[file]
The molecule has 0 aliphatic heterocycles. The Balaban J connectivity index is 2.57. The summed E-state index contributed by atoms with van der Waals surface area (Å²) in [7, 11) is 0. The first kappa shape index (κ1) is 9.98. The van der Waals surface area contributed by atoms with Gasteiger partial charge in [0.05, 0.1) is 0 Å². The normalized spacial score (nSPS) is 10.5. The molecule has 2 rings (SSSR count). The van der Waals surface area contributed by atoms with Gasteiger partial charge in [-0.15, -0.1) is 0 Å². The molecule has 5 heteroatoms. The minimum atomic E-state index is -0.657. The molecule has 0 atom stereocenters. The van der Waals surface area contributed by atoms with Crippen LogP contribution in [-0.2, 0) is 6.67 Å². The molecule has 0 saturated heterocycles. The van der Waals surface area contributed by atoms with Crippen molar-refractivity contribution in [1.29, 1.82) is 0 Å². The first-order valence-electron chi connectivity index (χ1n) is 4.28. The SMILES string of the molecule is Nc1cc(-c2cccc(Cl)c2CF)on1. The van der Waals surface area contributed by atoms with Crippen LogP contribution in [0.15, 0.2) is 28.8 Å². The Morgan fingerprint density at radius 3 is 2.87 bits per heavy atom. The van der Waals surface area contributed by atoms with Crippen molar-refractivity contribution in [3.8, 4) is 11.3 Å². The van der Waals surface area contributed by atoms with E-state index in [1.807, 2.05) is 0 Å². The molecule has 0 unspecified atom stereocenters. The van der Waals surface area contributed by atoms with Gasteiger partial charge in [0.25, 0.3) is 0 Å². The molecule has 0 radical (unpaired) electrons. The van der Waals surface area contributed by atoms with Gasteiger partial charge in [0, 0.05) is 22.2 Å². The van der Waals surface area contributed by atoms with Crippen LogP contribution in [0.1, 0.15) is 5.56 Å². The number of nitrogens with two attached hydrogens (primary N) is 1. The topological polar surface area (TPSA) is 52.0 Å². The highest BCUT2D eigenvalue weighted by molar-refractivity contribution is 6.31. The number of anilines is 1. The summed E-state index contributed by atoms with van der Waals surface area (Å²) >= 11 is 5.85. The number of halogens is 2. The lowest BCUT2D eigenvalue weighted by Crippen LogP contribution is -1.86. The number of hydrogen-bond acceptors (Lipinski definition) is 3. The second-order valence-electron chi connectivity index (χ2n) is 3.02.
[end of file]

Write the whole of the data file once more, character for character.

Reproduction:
The molecule has 0 aliphatic heterocycles. The Balaban J connectivity index is 2.57. The summed E-state index contributed by atoms with van der Waals surface area (Å²) in [7, 11) is 0. The first kappa shape index (κ1) is 9.98. The van der Waals surface area contributed by atoms with Gasteiger partial charge in [0.05, 0.1) is 0 Å². The normalized spacial score (nSPS) is 10.5. The molecule has 2 rings (SSSR count). The van der Waals surface area contributed by atoms with Gasteiger partial charge in [-0.15, -0.1) is 0 Å². The molecule has 5 heteroatoms. The minimum atomic E-state index is -0.657. The molecule has 0 atom stereocenters. The van der Waals surface area contributed by atoms with Crippen LogP contribution in [-0.2, 0) is 6.67 Å². The molecule has 0 saturated heterocycles. The van der Waals surface area contributed by atoms with Crippen molar-refractivity contribution in [1.29, 1.82) is 0 Å². The first-order valence-electron chi connectivity index (χ1n) is 4.28. The SMILES string of the molecule is Nc1cc(-c2cccc(Cl)c2CF)on1. The van der Waals surface area contributed by atoms with Crippen LogP contribution in [0.15, 0.2) is 28.8 Å². The Morgan fingerprint density at radius 3 is 2.87 bits per heavy atom. The van der Waals surface area contributed by atoms with Crippen molar-refractivity contribution in [3.8, 4) is 11.3 Å². The van der Waals surface area contributed by atoms with E-state index in [1.807, 2.05) is 0 Å². The molecule has 0 unspecified atom stereocenters. The van der Waals surface area contributed by atoms with Gasteiger partial charge in [0.25, 0.3) is 0 Å². The molecule has 0 radical (unpaired) electrons. The van der Waals surface area contributed by atoms with Gasteiger partial charge in [0, 0.05) is 22.2 Å². The van der Waals surface area contributed by atoms with Crippen LogP contribution in [0.1, 0.15) is 5.56 Å². The number of nitrogens with two attached hydrogens (primary N) is 1. The topological polar surface area (TPSA) is 52.0 Å². The highest BCUT2D eigenvalue weighted by molar-refractivity contribution is 6.31. The number of anilines is 1. The summed E-state index contributed by atoms with van der Waals surface area (Å²) >= 11 is 5.85. The number of halogens is 2. The lowest BCUT2D eigenvalue weighted by Crippen LogP contribution is -1.86. The number of hydrogen-bond acceptors (Lipinski definition) is 3. The second-order valence-electron chi connectivity index (χ2n) is 3.02.